The modern conflict over Preah Vihear began in 1962 when the International Court of Justice awarded possession to Cambodia. Unfortunately, it never resolved the status of several square kilometers of land in the area around the temple. Thailand considers the issue of the area around Preah Vihear unresolved and claims it. From what I’ve seen, there is nothing special about the land in question. It is forested with no particular resources. The conflict seems to be one of national pride and territorial grabs. (I should note that the US and Canada still have five outstanding territorial issues. I’d put the conflict between Thailand and Cambodia to be like the US and Canada fighting over the Machias Seal Island)

Thai flag across the border

Thai flag across the border

The Thai didn’t take the ruling too well. Rather than lower the Thai flag which flew over Preah Vihear, they dug up the entire flagpole and moved it to the Thai side of the border, where it currently still sits.

Since 1962, Preah Vihear was the scene for several important events in Cambodian history:

  • When the Khmer Rouge took power in 1975, the last holdouts from the Lon Nol government took refuge at Preah Vihear. On May 22, the Khmer Rouge stormed the temple, making it the last piece of Cambodia to come under their control.
  • After the Vietnamese invaded Cambodia in 1978, the Khmer Rouge were pushed back to the border and took shelter at Preah Vihear.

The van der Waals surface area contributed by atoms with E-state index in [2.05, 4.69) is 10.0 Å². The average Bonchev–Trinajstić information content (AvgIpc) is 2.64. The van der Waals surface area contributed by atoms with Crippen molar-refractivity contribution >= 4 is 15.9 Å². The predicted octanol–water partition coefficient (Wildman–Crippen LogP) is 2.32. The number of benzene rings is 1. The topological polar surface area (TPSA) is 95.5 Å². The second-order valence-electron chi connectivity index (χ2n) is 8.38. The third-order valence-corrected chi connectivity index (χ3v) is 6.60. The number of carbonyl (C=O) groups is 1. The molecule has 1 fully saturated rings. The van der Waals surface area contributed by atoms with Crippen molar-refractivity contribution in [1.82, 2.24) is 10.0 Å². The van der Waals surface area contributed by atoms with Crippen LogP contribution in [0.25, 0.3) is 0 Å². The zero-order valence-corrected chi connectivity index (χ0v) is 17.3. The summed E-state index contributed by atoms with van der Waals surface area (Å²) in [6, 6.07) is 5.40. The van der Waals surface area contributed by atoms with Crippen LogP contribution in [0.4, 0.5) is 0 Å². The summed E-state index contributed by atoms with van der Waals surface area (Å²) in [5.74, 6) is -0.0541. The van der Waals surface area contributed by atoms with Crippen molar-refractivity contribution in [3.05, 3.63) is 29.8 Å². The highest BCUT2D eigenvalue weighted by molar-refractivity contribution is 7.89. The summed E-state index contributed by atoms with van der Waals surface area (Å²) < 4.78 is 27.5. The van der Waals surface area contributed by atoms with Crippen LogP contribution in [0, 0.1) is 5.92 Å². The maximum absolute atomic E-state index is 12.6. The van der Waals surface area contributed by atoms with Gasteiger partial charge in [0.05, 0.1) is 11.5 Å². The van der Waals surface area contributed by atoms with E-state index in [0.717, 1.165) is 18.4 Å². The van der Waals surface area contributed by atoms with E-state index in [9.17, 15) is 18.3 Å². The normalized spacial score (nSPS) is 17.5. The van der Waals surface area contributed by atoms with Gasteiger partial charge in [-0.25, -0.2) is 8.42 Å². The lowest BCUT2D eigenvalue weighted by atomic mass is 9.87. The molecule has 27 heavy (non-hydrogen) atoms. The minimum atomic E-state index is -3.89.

• The invasion by Vietnam caused a flood of refugees into Thailand. When they were forcibly pushed back into Cambodia, most were sent over the border near Preah Vihear.
  • In 1998, the last vestiges of the Khmer Rouge surrendered and negotiated at Preah Vihear.

Land mine waring sign

Land mine waring sign


As a result of all this, the area around Preah Vihear is one of the most heavily land mined areas in a heavily mined country.

2008 Conflict with Thailand

The dispute with Thailand was put on the back burner for years and never resolved. In July, 2008 things came to a head with Preah Vihear’s listing as a World Heritage Site. Cambodians celebrated, Thais got upset, and troops were sent. The full time line of events can be seen here. It is too long to go over in detail here. Here are some of the relevant events surrounding my visit:

  • October 3rd A small three minute fight between troops. Two Thai and one Cambodian were injured.
  • October 6th Two Thai soldiers are injured by land mines after they wander over 1km into Cambodia.
  • October 14 A large firefight breaks out. Seven Thai are wounded with three Cambodians wounded and two killed. Cambodia claims to have captured 13 men, which Thailand denies

I went to Preah Vihear on October 6…..

Read part 2

Ghost Monks in Angkor Wat, Cambodia

Posted by on October 23, 2008

Ghost monks at Angkor Wat, Cambodia

Ghost monks at Angkor Wat, Cambodia